This was my first experience of both the director Michael Haneke's work, and watching blu-ray in black and white. Quite an experience, and one that is very hard to describe as it is a film that fits no one genre with any ease. The blu-ray in black and white is a revelation, the clarity of the photography a joy to behold. Some of the shots of the winter German landscape would grace most photographic art galleries. The choice of black and white is in keeping with what is a bleak and at times disturbing story. If like me you are one of those who like to see the good guys wearing the white hats and the bad guys wearing the black hats, then this is perhaps not the film for you. If you like to see the good guys win and the bad guys punished for their misdemeanours, then again this may not be to your tastes. If you like a nice musical score, forget it, as this film is totally devoid of one, although this again is appropriate. But although in all honesty the film did leave me a little cold and disturbed, I could not deny that it is compelling and powerful. It might even be called a classic, which is clearly what the director has set out to make.
The film is set in a small protestant community in Northern Germany just before the outbreak of World War One. The period detail it should be said is stunningly authentic. The community is presided over by the local Baron in a feudal style from his manor. Virtually all the local population are dependent on the estate for their livelihoods, much in the same way that Britain operated before the war. But strange and sinister events begin to happen in the village. The local doctor is injured in a fall from his horse, caused by a deliberately laid trip wire. The baron's small son is found beaten by canes. A downs syndrome child is tortured and nearly blinded. A cabbage patch is mown down with a vengeful scythe. In some cases the perpetrator is obvious, but in others this is not the case. The community is awash with suspicion and rumour. Children gather eerily together in creepy fashion. I was reminded of William Golding's disturbing novel "Lord of the Flies". The director makes a mockery of the old adage about working with children and animals. The children all give powerful performances. We look inside the private lives of the villagers, especially the pastor played brilliantly by Burghart Klaussner, who gives perhaps the outstanding performance. He dominates his family with a malevolent religious fervour, and makes his children wear the white ribbon as a sign of pure intentions after they have sinned. Some scenes are particularly disturbing although nothing is actually shown. Some people with higher levels of sensitivity may have difficulties with the implied child abuse scene. The story is narrated by the village teacher played by Christian Friedel, who conducts a rather quaint old fashioned romance with a young girl of the village. There is no traditional ending to this story!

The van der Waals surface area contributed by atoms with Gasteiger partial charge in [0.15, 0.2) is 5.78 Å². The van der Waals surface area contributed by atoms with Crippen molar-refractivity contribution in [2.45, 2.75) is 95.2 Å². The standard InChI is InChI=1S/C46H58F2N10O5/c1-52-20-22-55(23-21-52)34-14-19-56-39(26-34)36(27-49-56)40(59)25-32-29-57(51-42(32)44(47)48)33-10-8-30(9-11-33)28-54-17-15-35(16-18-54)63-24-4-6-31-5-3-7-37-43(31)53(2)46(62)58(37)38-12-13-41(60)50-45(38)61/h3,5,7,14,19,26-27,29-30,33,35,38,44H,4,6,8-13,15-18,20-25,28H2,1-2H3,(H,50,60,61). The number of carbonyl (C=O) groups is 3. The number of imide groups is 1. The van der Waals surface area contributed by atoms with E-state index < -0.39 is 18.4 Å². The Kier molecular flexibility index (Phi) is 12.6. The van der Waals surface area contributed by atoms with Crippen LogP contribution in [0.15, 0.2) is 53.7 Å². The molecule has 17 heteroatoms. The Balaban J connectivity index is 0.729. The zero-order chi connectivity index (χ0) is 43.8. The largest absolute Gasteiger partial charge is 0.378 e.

The film is one that you can certainly read many things into, given the dramatic events in German history to follow. Personally, the most powerful image for me was that of the effects of a harsh environment and the cruelty of parents on the children, and the way this impacted on the community. It seems to echo the problems that we have with anti social behaviour across our country today. Much of the blame for this can be laid at the doors of the parents. There is a reference in the film to the bible verse 20.5 from Exodus in relation to idols "You shall not bow down to them or worship them; for I, the LORD your God, am a jealous God, punishing the children for the sin of the fathers to the third and fourth generation of those who hate me". This is a verse subject to much misinterpretation, but certainly parents have much to answer for! The film deservedly won the Palme d'or at Cannes. It is a film that I found difficult to like, but at the same time could not deny its brilliance. An immensely powerful and thought provoking film!
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